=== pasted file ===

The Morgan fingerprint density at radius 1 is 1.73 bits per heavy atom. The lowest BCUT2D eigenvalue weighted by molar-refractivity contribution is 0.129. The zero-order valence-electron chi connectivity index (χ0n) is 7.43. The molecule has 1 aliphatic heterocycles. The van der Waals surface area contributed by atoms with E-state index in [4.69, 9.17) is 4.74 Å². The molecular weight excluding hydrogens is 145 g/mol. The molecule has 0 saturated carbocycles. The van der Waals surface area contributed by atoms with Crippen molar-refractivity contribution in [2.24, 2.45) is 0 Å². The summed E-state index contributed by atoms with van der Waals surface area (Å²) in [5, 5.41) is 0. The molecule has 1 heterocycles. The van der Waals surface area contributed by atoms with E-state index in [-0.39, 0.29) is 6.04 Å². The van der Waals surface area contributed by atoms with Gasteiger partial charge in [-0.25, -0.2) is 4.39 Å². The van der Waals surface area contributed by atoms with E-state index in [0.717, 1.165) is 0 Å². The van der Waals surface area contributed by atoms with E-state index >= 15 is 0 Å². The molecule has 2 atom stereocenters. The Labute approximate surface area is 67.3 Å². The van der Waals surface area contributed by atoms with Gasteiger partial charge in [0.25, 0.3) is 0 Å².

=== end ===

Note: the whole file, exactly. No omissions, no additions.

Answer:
The Morgan fingerprint density at radius 1 is 1.73 bits per heavy atom. The lowest BCUT2D eigenvalue weighted by molar-refractivity contribution is 0.129. The zero-order valence-electron chi connectivity index (χ0n) is 7.43. The molecule has 1 aliphatic heterocycles. The van der Waals surface area contributed by atoms with E-state index in [4.69, 9.17) is 4.74 Å². The molecular weight excluding hydrogens is 145 g/mol. The molecule has 0 saturated carbocycles. The van der Waals surface area contributed by atoms with Crippen molar-refractivity contribution in [2.24, 2.45) is 0 Å². The summed E-state index contributed by atoms with van der Waals surface area (Å²) in [5, 5.41) is 0. The molecule has 1 heterocycles. The van der Waals surface area contributed by atoms with E-state index in [-0.39, 0.29) is 6.04 Å². The van der Waals surface area contributed by atoms with Gasteiger partial charge in [-0.25, -0.2) is 4.39 Å². The van der Waals surface area contributed by atoms with E-state index in [0.717, 1.165) is 0 Å². The van der Waals surface area contributed by atoms with E-state index >= 15 is 0 Å². The molecule has 2 atom stereocenters. The Labute approximate surface area is 67.3 Å². The van der Waals surface area contributed by atoms with Gasteiger partial charge in [0.25, 0.3) is 0 Å².